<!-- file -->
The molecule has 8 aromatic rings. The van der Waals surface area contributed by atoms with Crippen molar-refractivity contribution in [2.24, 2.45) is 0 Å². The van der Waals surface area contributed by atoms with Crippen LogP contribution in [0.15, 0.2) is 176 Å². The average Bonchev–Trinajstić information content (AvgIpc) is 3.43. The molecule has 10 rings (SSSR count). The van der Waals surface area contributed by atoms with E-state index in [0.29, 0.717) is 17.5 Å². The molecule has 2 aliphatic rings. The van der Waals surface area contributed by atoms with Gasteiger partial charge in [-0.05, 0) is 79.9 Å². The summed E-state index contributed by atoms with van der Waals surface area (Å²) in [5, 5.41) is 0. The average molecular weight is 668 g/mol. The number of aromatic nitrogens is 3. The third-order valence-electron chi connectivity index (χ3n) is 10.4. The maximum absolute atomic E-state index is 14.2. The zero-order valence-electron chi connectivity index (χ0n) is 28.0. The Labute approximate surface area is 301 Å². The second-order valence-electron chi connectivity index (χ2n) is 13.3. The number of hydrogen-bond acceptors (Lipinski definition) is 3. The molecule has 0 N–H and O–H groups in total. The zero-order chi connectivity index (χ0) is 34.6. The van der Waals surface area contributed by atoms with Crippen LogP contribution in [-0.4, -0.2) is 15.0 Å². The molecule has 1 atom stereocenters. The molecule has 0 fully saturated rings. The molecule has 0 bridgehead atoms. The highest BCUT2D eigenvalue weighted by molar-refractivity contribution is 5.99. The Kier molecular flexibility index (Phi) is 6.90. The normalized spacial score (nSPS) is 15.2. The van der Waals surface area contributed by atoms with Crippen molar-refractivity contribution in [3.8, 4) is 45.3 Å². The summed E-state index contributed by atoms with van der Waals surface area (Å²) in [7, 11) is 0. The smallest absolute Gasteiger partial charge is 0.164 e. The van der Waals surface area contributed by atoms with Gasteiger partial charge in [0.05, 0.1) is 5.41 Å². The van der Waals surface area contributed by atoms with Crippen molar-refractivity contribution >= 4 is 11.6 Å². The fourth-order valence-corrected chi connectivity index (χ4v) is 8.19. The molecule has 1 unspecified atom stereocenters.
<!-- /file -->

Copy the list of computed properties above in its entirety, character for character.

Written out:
The molecule has 8 aromatic rings. The van der Waals surface area contributed by atoms with Crippen molar-refractivity contribution in [2.24, 2.45) is 0 Å². The van der Waals surface area contributed by atoms with Crippen LogP contribution in [0.15, 0.2) is 176 Å². The average Bonchev–Trinajstić information content (AvgIpc) is 3.43. The molecule has 10 rings (SSSR count). The van der Waals surface area contributed by atoms with E-state index in [0.29, 0.717) is 17.5 Å². The molecule has 2 aliphatic rings. The van der Waals surface area contributed by atoms with Gasteiger partial charge in [-0.05, 0) is 79.9 Å². The summed E-state index contributed by atoms with van der Waals surface area (Å²) in [5, 5.41) is 0. The average molecular weight is 668 g/mol. The number of aromatic nitrogens is 3. The third-order valence-electron chi connectivity index (χ3n) is 10.4. The maximum absolute atomic E-state index is 14.2. The zero-order valence-electron chi connectivity index (χ0n) is 28.0. The Labute approximate surface area is 301 Å². The second-order valence-electron chi connectivity index (χ2n) is 13.3. The number of hydrogen-bond acceptors (Lipinski definition) is 3. The molecule has 0 N–H and O–H groups in total. The zero-order chi connectivity index (χ0) is 34.6. The van der Waals surface area contributed by atoms with Crippen LogP contribution in [-0.4, -0.2) is 15.0 Å². The molecule has 1 atom stereocenters. The molecule has 0 fully saturated rings. The molecule has 0 bridgehead atoms. The highest BCUT2D eigenvalue weighted by molar-refractivity contribution is 5.99. The Kier molecular flexibility index (Phi) is 6.90. The normalized spacial score (nSPS) is 15.2. The van der Waals surface area contributed by atoms with Crippen molar-refractivity contribution in [3.8, 4) is 45.3 Å². The summed E-state index contributed by atoms with van der Waals surface area (Å²) in [7, 11) is 0. The smallest absolute Gasteiger partial charge is 0.164 e. The van der Waals surface area contributed by atoms with Gasteiger partial charge in [0.05, 0.1) is 5.41 Å². The van der Waals surface area contributed by atoms with Crippen molar-refractivity contribution >= 4 is 11.6 Å². The fourth-order valence-corrected chi connectivity index (χ4v) is 8.19. The molecule has 1 unspecified atom stereocenters.